Bohemian Rhapsody

October 25th, 2018




Sadly, Bohemian Rhapsody is the worst kind of biopic. It leaves you entertained by the final moments and fails to entertain you with anything prior to it. This is a paint-by-numbers telling of the rock band Queen and their flamboyant front man Freddy Mercury. It’s not all bad news, the performance from Rami Malek as the mustachioed crooner is as spot on as one could hope, it’s just that everything else around him is a glossy product geared towards getting audiences to listen to more Queen. You could do that at home right now with Spotify and you wouldn’t need to sit through the standard rock star rise and fall narrative.

There are worst sins in cinema that have been made, but doing things cliched for a flashy band like Queen is not the way I would have approached it. The screenplay from Anthony McCarten is mainly where the problems of Bohemian Rhapsody lie. It all begins oh so coincidentally with guitarist Brian May (Gwilym Lee) and drummer Roger Taylor (Ben Hardy) losing one singer, only for Freddy to walk over and tell them, “Hey, I’m a singer.” The band finds a bass player and quickly they are a unified group touring the world. It’s from that moment on where everything Queen does is important and it’s mainly funneled through the lens of Freddy’s life.

Prior to Bohemian Rhapsody‘s release, there were a plethora of problems, exclusively the fact that director Brian Singer was fired midway through production and replaced by Dexter Fletcher. Whether that is the main purpose for the film’s shortcomings is debatable, but when Malek is on screen, Bohemian Rhapsody works. The other half of the narrative focus is on Mercury’s personal life, including his marriage to Mary Austin (Sing Street‘s Lucy Boynton), his issues with drugs and alcohol, his sexuality, and his eventual diagnosis of AIDS. All of these topics are often sanitized, shined, and wrapped with a pretty bow. Were it not for Malek’s efforts, which allows everyone to experience the bright life of Mercury through his performance, Bohemian Rhapsody would look like a direct to VH1 movie.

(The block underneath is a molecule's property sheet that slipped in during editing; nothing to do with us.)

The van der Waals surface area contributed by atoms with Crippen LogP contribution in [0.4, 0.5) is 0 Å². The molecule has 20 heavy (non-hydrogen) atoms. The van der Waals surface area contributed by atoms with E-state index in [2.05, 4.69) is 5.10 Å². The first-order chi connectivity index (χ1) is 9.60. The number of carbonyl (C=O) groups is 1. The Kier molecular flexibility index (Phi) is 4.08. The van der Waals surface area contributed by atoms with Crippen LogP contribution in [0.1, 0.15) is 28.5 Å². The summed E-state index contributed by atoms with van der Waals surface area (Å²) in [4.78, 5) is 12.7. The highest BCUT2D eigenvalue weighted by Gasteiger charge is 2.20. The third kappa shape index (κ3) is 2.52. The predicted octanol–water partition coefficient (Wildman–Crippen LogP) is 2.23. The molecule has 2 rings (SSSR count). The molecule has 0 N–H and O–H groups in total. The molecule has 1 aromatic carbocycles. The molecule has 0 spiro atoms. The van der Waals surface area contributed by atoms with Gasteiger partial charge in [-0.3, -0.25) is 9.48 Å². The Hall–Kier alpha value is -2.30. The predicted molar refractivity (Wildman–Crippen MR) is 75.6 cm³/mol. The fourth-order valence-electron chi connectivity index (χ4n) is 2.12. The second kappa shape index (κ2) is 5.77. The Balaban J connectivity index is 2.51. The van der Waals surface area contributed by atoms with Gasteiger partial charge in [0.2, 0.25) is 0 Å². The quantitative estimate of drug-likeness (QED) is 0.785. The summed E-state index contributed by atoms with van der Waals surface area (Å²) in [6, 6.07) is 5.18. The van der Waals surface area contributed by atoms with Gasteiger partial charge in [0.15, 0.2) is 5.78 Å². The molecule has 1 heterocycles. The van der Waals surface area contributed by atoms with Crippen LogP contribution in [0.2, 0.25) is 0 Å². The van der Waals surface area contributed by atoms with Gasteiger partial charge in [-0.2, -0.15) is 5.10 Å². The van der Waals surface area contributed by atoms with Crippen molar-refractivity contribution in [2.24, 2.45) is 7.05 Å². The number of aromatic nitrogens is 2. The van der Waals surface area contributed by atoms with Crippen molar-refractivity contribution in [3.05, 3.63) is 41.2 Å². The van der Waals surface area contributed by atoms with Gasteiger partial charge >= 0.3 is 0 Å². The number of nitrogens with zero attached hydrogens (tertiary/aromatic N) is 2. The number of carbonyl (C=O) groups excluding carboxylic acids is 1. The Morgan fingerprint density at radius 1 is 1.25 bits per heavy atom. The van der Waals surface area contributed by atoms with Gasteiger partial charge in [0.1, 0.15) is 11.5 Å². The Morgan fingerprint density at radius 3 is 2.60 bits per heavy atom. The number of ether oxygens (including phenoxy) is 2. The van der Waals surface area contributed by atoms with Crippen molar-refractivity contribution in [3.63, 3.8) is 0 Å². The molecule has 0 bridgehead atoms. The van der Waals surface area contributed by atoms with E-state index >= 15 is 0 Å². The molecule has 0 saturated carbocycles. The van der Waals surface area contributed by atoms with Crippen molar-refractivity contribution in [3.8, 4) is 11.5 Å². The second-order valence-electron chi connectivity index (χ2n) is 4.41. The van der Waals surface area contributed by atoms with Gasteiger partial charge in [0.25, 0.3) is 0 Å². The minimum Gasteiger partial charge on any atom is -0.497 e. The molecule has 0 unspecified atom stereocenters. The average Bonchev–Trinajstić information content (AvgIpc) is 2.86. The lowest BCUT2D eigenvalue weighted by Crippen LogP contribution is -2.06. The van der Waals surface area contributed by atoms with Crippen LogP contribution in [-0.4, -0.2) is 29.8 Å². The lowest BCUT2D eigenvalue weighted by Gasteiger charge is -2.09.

What is even more sad is how Rhapsody ends with an emphatic bang, which left me wanting more Queen. The film’s crescendo piece is Queen’s historic performance at Wembley stadium. With the magic of CGI to bring the crowd to life, with plenty of extra’s, and great music of hits such as “Radio Ga Ga”, the melodic “Love of my Life”, “We Will Rock You” and “We are the Champions”, it’s a cinematic rock concert experience. Audiences will leave the theater with a smile, sadly forgetting they had just wasted two hours prior to that scene.

At its best, Bohemian Rhapsody is Rami Malek’s center stage moment, proving how good of an actor he is. At its worst, this is just another run of the mill rock star biopic, in a world where a movie like Walk Hard: The Dewey Cox Story exists. I could continue, but not without mentioning that there’s a scene involving Mike Meyers in the role of record producer Ray Foster, who hilariously states “kids will never be banging their heads to Bohemian Rhapsody.” The joke relates back to that famous scene from the classic comedy Wayne’s World. It’s a really funny moment in Bohemian Rhapsody and I thought it totally worked…NOT!

2 Stars

Written by: Leo Brady

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